mors that he was suf­fer­ing from AIDS. Hud­son’s pub­li­cist later con­firmed the di­ag­no­sis and the star died that Oc­to­ber, fol­lowed by rev­e­la­tions about his life as a clos­eted gay man.

Fundrais­ing for AIDS re­search spiked af­ter Hud­son’s death, but pop­u­lar ac­cep­tance of gays and les­bians was slow in com­ing. Prior to the 1970s, ho­mo­sex­u­al­ity was al­most never di­rectly ad­dressed in pop cul­ture; even the plays of Ten­nessee Wil­liams, con­sid­ered ground­break­ing in their day, shrouded the is­sue in eu­phemism.

The 1972 TV movie “That Cer­tain Sum­mer,” with Hal Hol­brook and Martin Sheen, was the first to deal sym­pa­thet­i­cally with a gay char­ac­ter within the medium that dom­i­nated the Amer­i­can liv­ing room. But such por­tray­als were few and far be­tween dur­ing that decade.

Con­ser­va­tives were out­raged when Billy Crys­tal played a gay man on the racy sit­com “Soap,” which ran from 1977 through 1981 — although that char­ac­ter later re­versed him­self and be­came straight.

The AIDS cri­sis, for years seen as a “gay plague,” changed hearts and minds. The media were filled with obituaries of Hud­son and other celebri­ties who died of the dis­ease, forc­ing some Amer­i­cans to re­con­sider their op­po­si­tion to gay rights on moral or re­li­gious grounds.

As a mat­ter of public health and dis­ease preven­tion, sex­ual mat­ters once con­sid­ered un­men­tion­able be­came part of ev­ery­day dis­course. Ac­tivists, bor­row­ing from the civil rights move­ment, pointed out the ways in which high-flown rhetoric about hu­man rights and dig­nity did not match of­fi­cial re­sponses to the gay health cri­sis.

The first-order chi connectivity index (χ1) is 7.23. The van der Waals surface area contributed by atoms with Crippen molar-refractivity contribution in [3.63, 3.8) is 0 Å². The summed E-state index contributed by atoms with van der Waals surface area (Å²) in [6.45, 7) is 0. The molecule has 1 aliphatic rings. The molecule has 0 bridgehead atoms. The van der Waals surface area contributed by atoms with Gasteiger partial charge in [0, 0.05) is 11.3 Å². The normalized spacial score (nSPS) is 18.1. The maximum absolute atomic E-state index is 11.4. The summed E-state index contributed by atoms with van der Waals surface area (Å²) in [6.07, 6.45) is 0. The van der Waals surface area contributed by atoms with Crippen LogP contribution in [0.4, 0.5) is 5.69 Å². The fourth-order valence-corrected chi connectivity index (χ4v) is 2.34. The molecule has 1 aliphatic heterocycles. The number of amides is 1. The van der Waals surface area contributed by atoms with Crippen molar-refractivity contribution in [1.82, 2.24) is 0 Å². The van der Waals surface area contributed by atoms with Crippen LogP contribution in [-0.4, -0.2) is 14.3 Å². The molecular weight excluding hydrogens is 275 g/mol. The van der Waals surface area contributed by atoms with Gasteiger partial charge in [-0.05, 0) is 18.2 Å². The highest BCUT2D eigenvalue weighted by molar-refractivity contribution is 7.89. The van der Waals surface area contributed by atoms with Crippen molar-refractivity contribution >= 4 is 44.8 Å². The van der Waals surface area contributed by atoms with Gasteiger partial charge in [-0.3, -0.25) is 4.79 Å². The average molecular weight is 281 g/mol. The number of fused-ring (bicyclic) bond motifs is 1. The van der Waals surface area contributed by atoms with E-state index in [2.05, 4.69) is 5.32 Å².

In pop cul­ture, a key turn­ing point may have been the 1994 sea­son 3 tele­cast of “The Real World,” which fea­tured Zamora, a Cuban-Amer­i­can AIDS ed­u­ca­tor and ac­tivist.

Zamora’s public strug­gle with the ill­ness prompted a sup­port­ive phone call from Pres­i­dent Clin­ton and was in­stru­men­tal in shap­ing the views of mil­len­ni­als, who sub­se­quently be­came strong sup­port­ers of the move­ment to le­gal­ize same-sex mar­riage.

What fol­lowed were an in­creas­ing num­ber of se­ries that of­fered gay char­ac­ters from count­less per­spec­tives, such as “Queer as Folk” and “The L-Word.”

Youth-skew­ing se­ries such as “Ever­wood” and the teen hit “De­grassi” joined in. And a grow­ing num­ber of stars came out, in­clud­ing DeGeneres, Rosie O’Don­nell and Neil Pa­trick Harris.

Such rev­e­la­tions have not al- ways been greeted warmly. The Amer­i­can Fam­ily Assn., a con­ser­va­tive ad­vo­cacy group, urged a boy­cott of “Ellen,” and sev­eral large com­pa­nies, in­clud­ing Wendy’s and J.C. Pen­ney, shied away from the se­ries (DeGeneres, iron­i­cally, later be­came a spokes­woman for J.C. Pen­ney, spark­ing more protests from right-wing groups).

“Star Trek’s” Ge­orge Takei came out in 2005, partly as a protest against then-Gov. Arnold Sch­warzeneg­ger’s veto of same-sex mar­riage leg­is­la­tion.

“These land­marks helped push the con­ver­sa­tion for­ward,” said Matt Kane, the di­rec­tor of en­ter­tain­ment media for GLAAD, a gayrights ad­vo­cacy group that grew out of its founders’ un­hap­pi­ness with de­pic­tions of gays and les­bians in mass media.

In­deed, some ex­perts see the same change hap­pen­ing this year with the trans­gen­der com­mu­nity. Cait­lyn Jen­ner, who tran­si­tioned to a woman re­cently af­ter four decades of celebrity as the for­mer Olympian Bruce Jen­ner, will star in the up­com­ing E! se­ries “I Am Cait.”

Such mo­ments point once again to Hol­ly­wood’s unique role in ref lect­ing chang­ing so­cial at­ti­tudes.

As Robert Thompson, a TV scholar at Syra­cuse Univer­sity, put it: “You don’t nec­es­sar­ily have to point to a Jackie Robin­son mo­ment. It’s the cu­mu­la­tive ef­fect of all these por­tray­als.”